It is the rare household with kids that does not find themselves in seasons of drowning in stuff. It can become quite paralyzing and affect the entire household in ways you might not even correlate with the amassing of stuff. Cranky kids, crankier adults, lost toys, lost keys, fighting siblings, bored kids – can all be a result of having too much stuff.
As a parent, you can certainly have some part in clearing the clutter yourself. But why not try encouraging kids to declutter themselves? It may be easier than you think!
Make sure kids know the benefits of decluttering.
Kids often only see the negative in getting rid of things–they think of it as a loss. But you can turn their mindset around and get them thinking of what they have to gain by getting rid of clutter.
When kids get rid of something they are making way for new things to come -both figuratively and literally. They might not understand the good karma benefits of clearing out, but they will understand that clearing out can make way for new things to come in. We often clear right before birthdays and Christmas as a way of making way for new toys.
Of course clearing out is not just about filing up with new stuff. Decluttering is a chance for you to be very thoughtful and purposeful about what new items are brought into the house. The old 1 in 1 out rule is a great lesson to carry with them thru life. Just remember at first it may be 10 out and 1 in!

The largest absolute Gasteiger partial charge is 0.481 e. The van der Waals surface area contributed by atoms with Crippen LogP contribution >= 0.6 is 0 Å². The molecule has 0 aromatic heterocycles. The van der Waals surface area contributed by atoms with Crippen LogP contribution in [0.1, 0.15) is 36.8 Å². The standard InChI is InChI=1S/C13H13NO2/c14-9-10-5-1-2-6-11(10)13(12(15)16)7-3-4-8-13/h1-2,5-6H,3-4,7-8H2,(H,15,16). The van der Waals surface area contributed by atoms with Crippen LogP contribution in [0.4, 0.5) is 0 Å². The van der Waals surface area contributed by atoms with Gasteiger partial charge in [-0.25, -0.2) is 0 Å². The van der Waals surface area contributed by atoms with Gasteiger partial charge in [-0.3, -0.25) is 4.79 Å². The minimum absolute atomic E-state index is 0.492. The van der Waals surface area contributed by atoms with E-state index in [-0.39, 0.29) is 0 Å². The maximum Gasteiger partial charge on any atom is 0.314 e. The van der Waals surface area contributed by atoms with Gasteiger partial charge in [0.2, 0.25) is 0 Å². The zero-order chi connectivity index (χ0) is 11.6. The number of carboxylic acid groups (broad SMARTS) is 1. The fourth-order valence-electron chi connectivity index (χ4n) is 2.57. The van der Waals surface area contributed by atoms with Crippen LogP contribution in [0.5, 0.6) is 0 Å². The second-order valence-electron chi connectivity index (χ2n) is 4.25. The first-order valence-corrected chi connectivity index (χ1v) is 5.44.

You may be able to help your kids sell some of their stuff and get cash. Depending on the items they purge, your kids could stand to make some decent money. We have sold many of my kids toys over the years–with their permission, of course. I encourage them to save any monies made and I use it as just another opportunity to talk about future purchases.
You can also talk about the good feeling you get when you give things away–so many people are able to benefit from a donation. Which brings us to the next point….
Teach them that decluttering has a benefit for others
That good feeling you get when you give your items away is just the beginning. Usually, there is a much greater benefit to the recipient of these items. Every time we drop things off at Goodwill, I talk about all the people that stand to gain something from our donation. Goodwill, The Salvation Army, and loads of other charities do such great work with both the donated items and the money they make from their retail outlets. That money can go a long way in serving people in need in your community.
If you give your items to a neighbor or family member(who truly wants them) your kids will get the benefit of seeing, first hand how those items can be loved, again and again. We have experienced this first hand ourselves, as the recipient of many hand me downs and so my boys are happy to pass things along to family and friends.
By focusing on the good feeling that you get when you give to those in need, you often override any feeling of sadness about loosing the item. It’s a good practice to get into if you want to raise kids who think of others needs, as well as their own.
Getting down to business: The knitty gritty how-to’s of encouraging kids to declutter
There are many ways to help your kids get rid of clutter. Finding what works for them and you is the key. Here are a several ideas to get started:
Give your kids a finite storage option to help them decide what will stay. Prepare some statements, like,”Your toys must fit in this bin with the lid closed.” or “Keep only the books that fit on these two shelves.” When you set storage parameters you are not being the bad guy-the storage piece is setting the limits.
Model decluttering behavior. Kids follow what you do, not what you say. Be a good role model–they need to see you getting rid of things, as well. Also, talking about items that you give away will help kids to make decisions for themselves. “I did not need two crock pots, I never wear these shoes anymore.”